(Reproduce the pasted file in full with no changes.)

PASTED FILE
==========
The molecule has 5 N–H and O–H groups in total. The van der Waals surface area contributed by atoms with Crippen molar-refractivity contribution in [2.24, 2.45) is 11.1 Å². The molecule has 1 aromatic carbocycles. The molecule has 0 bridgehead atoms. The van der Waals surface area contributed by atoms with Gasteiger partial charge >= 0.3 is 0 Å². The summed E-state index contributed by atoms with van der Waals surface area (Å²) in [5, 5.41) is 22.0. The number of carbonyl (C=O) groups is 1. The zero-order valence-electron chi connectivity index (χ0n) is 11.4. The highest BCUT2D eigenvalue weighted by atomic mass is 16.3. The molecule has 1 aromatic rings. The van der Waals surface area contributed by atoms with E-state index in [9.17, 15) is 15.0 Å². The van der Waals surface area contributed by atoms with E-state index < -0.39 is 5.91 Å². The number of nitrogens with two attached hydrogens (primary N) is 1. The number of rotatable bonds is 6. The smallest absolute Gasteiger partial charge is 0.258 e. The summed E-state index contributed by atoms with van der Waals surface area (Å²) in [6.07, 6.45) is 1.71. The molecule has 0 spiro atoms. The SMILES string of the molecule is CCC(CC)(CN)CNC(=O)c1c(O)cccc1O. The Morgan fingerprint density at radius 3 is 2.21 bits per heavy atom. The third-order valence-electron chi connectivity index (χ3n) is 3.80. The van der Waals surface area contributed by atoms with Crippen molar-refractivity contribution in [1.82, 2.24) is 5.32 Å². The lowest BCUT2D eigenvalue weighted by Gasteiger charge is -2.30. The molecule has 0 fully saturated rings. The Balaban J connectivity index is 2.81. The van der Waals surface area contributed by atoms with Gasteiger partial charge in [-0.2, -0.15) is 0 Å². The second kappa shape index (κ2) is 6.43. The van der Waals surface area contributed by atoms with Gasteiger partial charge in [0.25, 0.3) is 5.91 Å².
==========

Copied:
The molecule has 5 N–H and O–H groups in total. The van der Waals surface area contributed by atoms with Crippen molar-refractivity contribution in [2.24, 2.45) is 11.1 Å². The molecule has 1 aromatic carbocycles. The molecule has 0 bridgehead atoms. The van der Waals surface area contributed by atoms with Gasteiger partial charge >= 0.3 is 0 Å². The summed E-state index contributed by atoms with van der Waals surface area (Å²) in [5, 5.41) is 22.0. The number of carbonyl (C=O) groups is 1. The zero-order valence-electron chi connectivity index (χ0n) is 11.4. The highest BCUT2D eigenvalue weighted by atomic mass is 16.3. The molecule has 1 aromatic rings. The van der Waals surface area contributed by atoms with E-state index in [9.17, 15) is 15.0 Å². The van der Waals surface area contributed by atoms with E-state index < -0.39 is 5.91 Å². The number of nitrogens with two attached hydrogens (primary N) is 1. The number of rotatable bonds is 6. The smallest absolute Gasteiger partial charge is 0.258 e. The summed E-state index contributed by atoms with van der Waals surface area (Å²) in [6.07, 6.45) is 1.71. The molecule has 0 spiro atoms. The SMILES string of the molecule is CCC(CC)(CN)CNC(=O)c1c(O)cccc1O. The Morgan fingerprint density at radius 3 is 2.21 bits per heavy atom. The third-order valence-electron chi connectivity index (χ3n) is 3.80. The van der Waals surface area contributed by atoms with Crippen molar-refractivity contribution in [1.82, 2.24) is 5.32 Å². The lowest BCUT2D eigenvalue weighted by Gasteiger charge is -2.30. The molecule has 0 fully saturated rings. The Balaban J connectivity index is 2.81. The van der Waals surface area contributed by atoms with Gasteiger partial charge in [-0.2, -0.15) is 0 Å². The second kappa shape index (κ2) is 6.43. The van der Waals surface area contributed by atoms with Gasteiger partial charge in [0.25, 0.3) is 5.91 Å².